General Election 2017: People on more than £70k ‘could pay more tax if Labour wins power’
Credit: Evening Standard
People earning more than £70,000-a-year could be forced to pay more tax if Labour wins power, Shadow Chancellor John McDonnell hinted today.
He stressed Labour wanted a “fair taxation system” which would see corporations and the rich “pay their way more”.
Asked to define rich, Mr McDonnell said they would be people earning “above £70,000 to £80,000 a year”.
Pressed on whether that would mean people in that income bracket paying more, Mr McDonnell appeared to contradict himself, telling BBC radio: “That’s not what we’ve said.”
However, he seemed to suggest tax bills could go up by clamping down on “tax giveways” for the wealthy, as well as tax avoidance.
He explained: “There’s a general view…that middle and low earners are being hit very hard with a combination…of both income tax rises but also in terms of the burden placed upon them by stealth taxes.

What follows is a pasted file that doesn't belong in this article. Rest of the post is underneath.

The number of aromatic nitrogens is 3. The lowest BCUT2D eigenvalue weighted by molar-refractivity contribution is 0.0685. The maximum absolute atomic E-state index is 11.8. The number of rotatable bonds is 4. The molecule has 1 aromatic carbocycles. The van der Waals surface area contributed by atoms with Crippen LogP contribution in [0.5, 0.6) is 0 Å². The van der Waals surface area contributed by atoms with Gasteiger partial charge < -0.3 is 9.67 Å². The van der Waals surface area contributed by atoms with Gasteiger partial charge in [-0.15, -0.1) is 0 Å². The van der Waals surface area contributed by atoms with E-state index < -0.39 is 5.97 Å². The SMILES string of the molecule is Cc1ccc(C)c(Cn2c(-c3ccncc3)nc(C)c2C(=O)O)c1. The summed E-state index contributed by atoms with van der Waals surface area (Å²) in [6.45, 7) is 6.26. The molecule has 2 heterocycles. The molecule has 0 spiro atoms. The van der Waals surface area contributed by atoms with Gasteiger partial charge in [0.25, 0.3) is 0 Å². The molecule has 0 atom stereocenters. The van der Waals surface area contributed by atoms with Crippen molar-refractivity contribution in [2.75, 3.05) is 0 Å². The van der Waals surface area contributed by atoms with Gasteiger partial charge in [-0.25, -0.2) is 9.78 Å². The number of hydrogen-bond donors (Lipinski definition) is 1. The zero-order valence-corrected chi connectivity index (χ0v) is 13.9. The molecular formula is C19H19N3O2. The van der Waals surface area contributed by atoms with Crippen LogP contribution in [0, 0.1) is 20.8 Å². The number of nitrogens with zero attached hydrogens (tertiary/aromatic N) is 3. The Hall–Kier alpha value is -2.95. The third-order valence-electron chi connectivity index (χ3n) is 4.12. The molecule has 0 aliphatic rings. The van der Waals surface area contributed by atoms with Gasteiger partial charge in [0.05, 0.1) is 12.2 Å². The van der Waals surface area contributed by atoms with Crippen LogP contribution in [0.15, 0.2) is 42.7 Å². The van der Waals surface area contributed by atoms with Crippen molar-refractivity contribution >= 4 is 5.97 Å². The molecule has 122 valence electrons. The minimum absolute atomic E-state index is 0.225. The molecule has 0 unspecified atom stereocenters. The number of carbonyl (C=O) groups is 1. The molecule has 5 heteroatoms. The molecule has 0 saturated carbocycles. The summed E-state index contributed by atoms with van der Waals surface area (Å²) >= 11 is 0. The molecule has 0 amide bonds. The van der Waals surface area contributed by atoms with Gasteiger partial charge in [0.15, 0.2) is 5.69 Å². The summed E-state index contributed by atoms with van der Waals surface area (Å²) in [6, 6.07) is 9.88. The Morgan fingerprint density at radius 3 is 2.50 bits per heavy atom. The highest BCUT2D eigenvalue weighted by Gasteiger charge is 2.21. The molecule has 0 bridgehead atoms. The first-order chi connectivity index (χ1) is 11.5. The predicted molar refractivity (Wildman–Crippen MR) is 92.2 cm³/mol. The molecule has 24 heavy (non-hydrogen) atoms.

“We want to get a system that is fair, so the corporations and the rich pay their way more and that means ending the tax giveaways to the corporations and also those in inheritance tax, capital gains tax and the bankers’ levy.”
Mr McDonnell, MP for Hayes and Harlington, continued: “The rich will be above £70,000 to £80,000-a-year.”
However, his stance sparked an immediate backlash.
Mark Field, Conservative MP for the Cities of London and Westminster, accepted that such a salary was a multiple of national wages but that the cost of living in the capital was “cripplingly expensive”.
So people earning £70,000 in London were “not by any stretch of the imagination rich”.
He added: “They will be aghast at the idea that Labour feels that they could be fleeced by large increases in tax when they are already struggling to keep their head above water.”
Labour is vowing to cap pay on senior executives, with no bosses able to pay themselves above a certain multiple of lower-paid employees.
Mr McDonnell also accused Theresa May of breaking her pledge not to hold an early election because she realised the economy is starting to “turn” with a looming living standards squeeze.
Labour’s approach to Brexit talks would aim to secure “tariff-free access to the single market”, a managed and fair immigration system, and to “maximise benefits” that the UK currently get from the customs union.